The Hollywood community is still absorbing the Wednesday news out of ABC that Entertainment Group president Paul Lee abruptly resigned, and the network’s head of drama Channing Dungey was named president of entertainment. The executive shakeup, orchestrated by Disney-ABC TV Group president Ben Sherwood, made history, with Dungey becoming the first African American entertainment president of a broadcast network. It also made ABC, led by Dungey, and ABC Studios, led by Patrick Moran, autonomous — both reporting to Sherwood — for the first time since January 2009 when the two units were combined in ABC Entertainment Group under Stephen McPherson. Under Lee, ABC successfully ushered diversity into primetime with such strong performers — many of them developed by Dungey — as Scandal, How To Get Away with Murder, Black-ish, Quantico and Fresh off the Boat. But with serialized dramas’ ratings slipping year vs. year, midseason “bridge shows” underperforming and a couple of fall series flopping, ABC has found itself in negative ratings territory vs. last season. In an interview with Deadline, Sherwood and Dungey discuss their immediate and long-term plans for ABC, a “smooth” executive transition, potential pilot changes and additions, content ownership, the importance of diversity and Dungey’s pending replacement atop of the network’s drama department.
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DEADLINE: Changes are usually made when something is not working. What needs to be fixed at ABC?
SHERWOOD: Paul and I worked together for six years and we accomplished a lot together. He did some great things for ABC, but it was time for a change. We all believe that ABC can do better and we need fresh air and new thinking. We’re building a team that’s committed to telling great stories, to working closely together to reach our audiences in new and inventive ways and to building bridges across the Walt Disney Company. That’s what Channing is all about. She’s about creativity and collaboration, innovation and ideas.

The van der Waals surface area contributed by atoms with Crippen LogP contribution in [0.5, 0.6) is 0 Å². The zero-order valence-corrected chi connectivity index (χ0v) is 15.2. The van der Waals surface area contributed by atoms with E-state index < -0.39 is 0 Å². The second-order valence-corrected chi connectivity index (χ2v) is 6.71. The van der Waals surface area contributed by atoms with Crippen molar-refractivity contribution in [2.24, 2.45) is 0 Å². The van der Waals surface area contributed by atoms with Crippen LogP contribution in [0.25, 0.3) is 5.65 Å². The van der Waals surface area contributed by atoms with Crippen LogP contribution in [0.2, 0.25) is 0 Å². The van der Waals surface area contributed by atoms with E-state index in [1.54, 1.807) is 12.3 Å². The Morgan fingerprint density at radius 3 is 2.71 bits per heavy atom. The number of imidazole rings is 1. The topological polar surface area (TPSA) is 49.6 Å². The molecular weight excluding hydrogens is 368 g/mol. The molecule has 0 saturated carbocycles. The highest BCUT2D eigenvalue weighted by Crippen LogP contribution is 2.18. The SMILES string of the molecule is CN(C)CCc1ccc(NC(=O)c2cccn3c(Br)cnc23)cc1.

DEADLINE: ABC’s ratings have been down this season. What do you think will be the key to a ratings turnaround?
DUNGEY: Having only been on the job about 72 hours, I’m still getting up to speed. But the obvious answer is, we need more hit programming. The kind of programming that excites our audience from the start. I know the drama pilots really well and with (head of comedy) Samie (Falvey)’s help, I’m starting to get a sense of our comedy development. I do feel like we have a lot of fantastic resources here that are under-utilized, and I’m looking forward to diving into that. So I guess I’d just say, Stay Tuned.
SHERWOOD: I would add that Channing is the right leader at the right time. She’s a magnet for talent. She works easily and well with everyone at Disney|ABC and across our Company. She’s well respected and well liked throughout Hollywood, which is no small accomplishment. She’s a smart and savvy business executive. She’s the total package. And when it comes to the challenges ahead, she is more than ready for that task. My job is to support her and to help her succeed.
DEADLINE: What kind of programming changes would you want to see? Is a shift to less serialized dramas one of them?
SHERWOOD: To be clear, our discussions aren’t focused around specific genres; we’re not talking about more of X or less of Y. Those are Channing’s decisions. That said, we are very focused on making more popular and profitable programs. We simply need to do what is best for our network and studio in the long run. So decisions will be made with everything on the table about how to drive growth here and around the world.
DUNGEY: Given that we’ve already established a course for this development season, these conversations are taking place in a bigger picture, longer term sense. The pilots have been ordered and we’ll evaluate them all come May, when we’ll have more of our strategic vision in place for where to take ABC in the years to come.
DEADLINE: How long was the executive change in the works? Were any of the pilot pickups informed by the pending transition, with you and Channing Dungey playing a bigger role in the decision-making and Paul Lee taking a back seat?